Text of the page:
The Facts about Multiple Sclerosis
Multiple sclerosis (MS) involves an immune-mediated process where the body’s immune system attacks the brain, spinal cord and the nerves that go from the eyes to the brain. The disease is thought to be triggered at some point in life by different factors in someone who is genetically susceptible.
As part of the disease, myelin (the protective covering around nerves) is damaged, as well as the nerves themselves. The damage causes scar tissue (called sclerosis) throughout the different parts of the nervous system, which gives the disease its name. This scar tissue prevents the normal nerve impulses from traveling to and from the brain and spinal cord correctly, producing the variety of symptoms that can occur.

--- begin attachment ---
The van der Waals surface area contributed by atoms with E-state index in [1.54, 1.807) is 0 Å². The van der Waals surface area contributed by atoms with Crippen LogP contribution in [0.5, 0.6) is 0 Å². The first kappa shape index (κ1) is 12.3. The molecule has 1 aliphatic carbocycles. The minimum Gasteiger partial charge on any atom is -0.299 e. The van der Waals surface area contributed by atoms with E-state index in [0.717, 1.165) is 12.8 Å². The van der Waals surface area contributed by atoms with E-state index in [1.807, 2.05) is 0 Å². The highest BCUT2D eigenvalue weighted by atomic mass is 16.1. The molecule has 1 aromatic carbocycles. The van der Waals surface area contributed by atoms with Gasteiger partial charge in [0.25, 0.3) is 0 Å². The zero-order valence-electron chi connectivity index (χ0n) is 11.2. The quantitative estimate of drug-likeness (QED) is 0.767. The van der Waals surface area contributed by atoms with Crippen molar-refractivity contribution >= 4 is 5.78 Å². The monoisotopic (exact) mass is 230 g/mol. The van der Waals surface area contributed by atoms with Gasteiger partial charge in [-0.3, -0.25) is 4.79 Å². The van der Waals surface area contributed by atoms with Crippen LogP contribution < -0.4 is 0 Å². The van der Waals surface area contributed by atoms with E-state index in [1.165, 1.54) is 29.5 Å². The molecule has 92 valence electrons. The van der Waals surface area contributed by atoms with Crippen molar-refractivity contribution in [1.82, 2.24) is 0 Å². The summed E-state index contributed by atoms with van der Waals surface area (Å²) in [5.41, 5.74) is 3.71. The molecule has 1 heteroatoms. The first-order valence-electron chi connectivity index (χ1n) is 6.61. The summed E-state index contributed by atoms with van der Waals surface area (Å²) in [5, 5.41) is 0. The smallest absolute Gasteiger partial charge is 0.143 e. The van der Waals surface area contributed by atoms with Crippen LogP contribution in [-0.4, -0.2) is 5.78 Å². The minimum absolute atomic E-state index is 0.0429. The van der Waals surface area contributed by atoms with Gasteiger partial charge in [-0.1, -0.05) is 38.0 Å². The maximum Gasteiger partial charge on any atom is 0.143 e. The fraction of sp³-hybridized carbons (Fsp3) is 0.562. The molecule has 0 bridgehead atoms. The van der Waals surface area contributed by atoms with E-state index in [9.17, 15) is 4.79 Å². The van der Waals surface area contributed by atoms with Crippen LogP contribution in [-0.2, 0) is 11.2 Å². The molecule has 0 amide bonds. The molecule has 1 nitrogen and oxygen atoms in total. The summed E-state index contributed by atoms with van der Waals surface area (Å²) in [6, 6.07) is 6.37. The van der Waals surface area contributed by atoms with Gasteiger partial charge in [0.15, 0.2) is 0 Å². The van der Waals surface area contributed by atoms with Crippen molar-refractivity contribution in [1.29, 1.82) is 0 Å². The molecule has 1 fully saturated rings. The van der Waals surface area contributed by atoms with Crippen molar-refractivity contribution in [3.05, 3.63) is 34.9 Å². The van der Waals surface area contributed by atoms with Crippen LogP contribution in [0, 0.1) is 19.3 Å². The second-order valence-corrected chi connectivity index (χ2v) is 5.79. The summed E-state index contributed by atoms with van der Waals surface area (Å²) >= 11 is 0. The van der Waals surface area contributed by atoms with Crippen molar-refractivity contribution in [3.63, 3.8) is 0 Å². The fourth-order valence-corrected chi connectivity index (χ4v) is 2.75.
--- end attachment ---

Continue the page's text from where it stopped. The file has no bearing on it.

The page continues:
People with MS can have mild, moderate or severe disease based on the different symptoms. Mild symptoms include numbness in the limbs, while severe symptoms include paralysis or loss of vision. Each person with MS often has different symptoms from others with the disease.
However, today new treatments and advances in research are giving new hope to people affected by the disease. In fact, most people with MS learn to live with the disease and continue to lead satisfying, productive lives.
For more information on multiple sclerosis, research being done and the programs and services provided, please visit nationalMSsociety.org or call 800-344-4867.
Page created: 10/03/2014